2009 World Cruise – Our second day in Mumbai (formerly Bombay) began at 7 with an 8 am tour. We were taken to see various places around the city. It was just a 4 hour tour so we had the afternoon to relax and catch some rest after the long day the day before when we flew to Agra to visit the Taj Mahal and Agra Fort.
Our first stop of the day was a photo stop at the Victoria Terminus Railway Station which is now a World Heritage Site and is having restoration work done. The station was built during Queen Victoria’s Jubilee year. The first train left from the station in 1853 and over half a million commuters per day pass through its doors. Rail is the primary way to travel distances in India and the trains are packed to the gills. Although it is illegal, many people still hitch rides on the roofs of the train cars. The most interesting stop of the day was to see the Dhobi Ghats – a huge outdoor commercial laundry facility. The sink cubicle spaces are generational, meaning they get passed down from father to son. The laundry work is a male occupation. Often the men have a farm out in the country and sons, brothers or cousins will come into town on a rotation to work in the laundry. Laundry from all over Mumbai is brought here and soaped, soaked, boiled and beaten. They do the laundry for hotels and resorts, institutions like hospitals, factories, and private homes. The men have their own private tagging system that allows them to hang laundry from different customers together but can be separated later. As many men as are working in the laundry there are the same again going about the city collecting and returning laundry. Everything is washed, dried, ironed, and folded and returned in 3-4 days.
The street vendors and beggars in India were very persistent and infringed closely on one’s personal space. It was hard to witness the poverty and to see those who had been intentionally maimed as an infant so they could be beggars to help provide for the family. Begging is an ‘honorable’ profession in many eastern countries and is extremely prevalent almost everywhere in India. When we left the Dhobi Ghats we stopped at Mani Bhavan, the house where Mahatma Ghandi stayed whenever he was in Mumbia between 1917 and 1934. After his death the owner of the house kept his room exactly as it was when Ghandi would stay including all of his books (about 50,000). The house is now a museum and memorial to the famous leader of non-violent non-cooperation where Ghandi’s life is portrayed in picture box dioramas, photographs and articles.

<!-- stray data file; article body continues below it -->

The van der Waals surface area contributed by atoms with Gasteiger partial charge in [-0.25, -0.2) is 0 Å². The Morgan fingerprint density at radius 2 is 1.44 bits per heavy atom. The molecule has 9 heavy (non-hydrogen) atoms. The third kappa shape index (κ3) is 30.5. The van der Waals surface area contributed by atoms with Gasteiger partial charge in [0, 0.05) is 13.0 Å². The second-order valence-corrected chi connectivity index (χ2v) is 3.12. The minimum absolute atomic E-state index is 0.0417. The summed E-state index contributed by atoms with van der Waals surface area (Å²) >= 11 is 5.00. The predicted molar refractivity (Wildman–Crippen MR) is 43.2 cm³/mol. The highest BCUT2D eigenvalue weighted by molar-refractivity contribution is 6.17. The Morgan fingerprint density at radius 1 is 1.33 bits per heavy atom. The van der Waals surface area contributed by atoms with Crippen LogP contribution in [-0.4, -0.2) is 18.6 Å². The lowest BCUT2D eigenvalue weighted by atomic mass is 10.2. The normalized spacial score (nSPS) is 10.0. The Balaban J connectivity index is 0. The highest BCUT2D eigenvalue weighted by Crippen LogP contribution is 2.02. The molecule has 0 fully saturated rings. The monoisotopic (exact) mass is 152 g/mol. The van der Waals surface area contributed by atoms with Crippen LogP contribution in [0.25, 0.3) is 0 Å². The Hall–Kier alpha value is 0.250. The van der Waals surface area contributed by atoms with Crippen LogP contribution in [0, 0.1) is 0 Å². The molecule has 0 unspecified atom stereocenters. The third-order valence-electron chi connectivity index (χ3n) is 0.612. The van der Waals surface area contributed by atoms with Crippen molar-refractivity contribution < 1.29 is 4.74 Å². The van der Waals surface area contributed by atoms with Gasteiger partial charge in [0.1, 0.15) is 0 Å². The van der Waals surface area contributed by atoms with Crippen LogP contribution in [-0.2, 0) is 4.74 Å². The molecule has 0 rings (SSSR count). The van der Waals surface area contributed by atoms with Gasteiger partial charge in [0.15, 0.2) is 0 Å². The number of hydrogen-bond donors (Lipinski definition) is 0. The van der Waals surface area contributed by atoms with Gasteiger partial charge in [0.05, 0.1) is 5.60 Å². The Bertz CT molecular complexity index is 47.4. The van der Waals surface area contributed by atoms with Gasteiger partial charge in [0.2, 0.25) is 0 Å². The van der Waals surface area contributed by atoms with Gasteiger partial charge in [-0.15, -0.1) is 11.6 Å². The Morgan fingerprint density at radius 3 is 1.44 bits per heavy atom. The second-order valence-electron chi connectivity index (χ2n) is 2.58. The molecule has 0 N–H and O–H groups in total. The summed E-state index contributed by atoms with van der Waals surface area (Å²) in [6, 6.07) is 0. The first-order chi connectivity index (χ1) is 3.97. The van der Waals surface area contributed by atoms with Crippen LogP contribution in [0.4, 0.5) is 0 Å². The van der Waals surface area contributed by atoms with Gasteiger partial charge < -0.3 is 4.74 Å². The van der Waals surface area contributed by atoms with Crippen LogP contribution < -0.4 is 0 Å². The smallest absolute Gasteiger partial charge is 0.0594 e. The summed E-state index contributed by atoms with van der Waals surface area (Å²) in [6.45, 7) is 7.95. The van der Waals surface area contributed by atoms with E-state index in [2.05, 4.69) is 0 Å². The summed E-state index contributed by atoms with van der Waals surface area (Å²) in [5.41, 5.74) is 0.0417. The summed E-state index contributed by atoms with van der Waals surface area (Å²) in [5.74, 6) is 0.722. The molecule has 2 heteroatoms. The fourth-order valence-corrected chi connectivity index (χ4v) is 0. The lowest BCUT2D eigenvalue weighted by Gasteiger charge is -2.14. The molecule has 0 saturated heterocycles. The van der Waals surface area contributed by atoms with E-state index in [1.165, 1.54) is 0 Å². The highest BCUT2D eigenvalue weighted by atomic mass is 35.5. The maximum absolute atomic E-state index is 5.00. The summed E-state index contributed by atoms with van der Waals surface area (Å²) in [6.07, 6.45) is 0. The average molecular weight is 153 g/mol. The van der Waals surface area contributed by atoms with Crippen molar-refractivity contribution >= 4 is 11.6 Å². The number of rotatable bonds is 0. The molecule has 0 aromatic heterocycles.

The Prince of Wales Museum was the next stop on our tour. It is a beautiful multi-domed and arched building. Unfortunately we only had a short time to look at a few of the exhibits. I love museums and tend to wander around quite happily for several hours when I get inside one. Our last stop was a short photo stop at the Gateway to India, the city’s most famous landmark; buiIt in 1911 it, too, is undergoing some renovations. The Taj Mahal Hotel (photo on the right) that had been bombed the previous November. If I remember correctly there were about eight attacks on various places in Mumbai that month.
We spent the afternoon resting and reading. The next day was a sea day and was India Dress Night. I had found a nice outfit at one of the shops at the terminal so I was suitable attired for the occasion. Elaine also wore a lovely emerald green sari. I’m not much of a fashionista, but it was fun to wear different national attire as we traveled around the globe.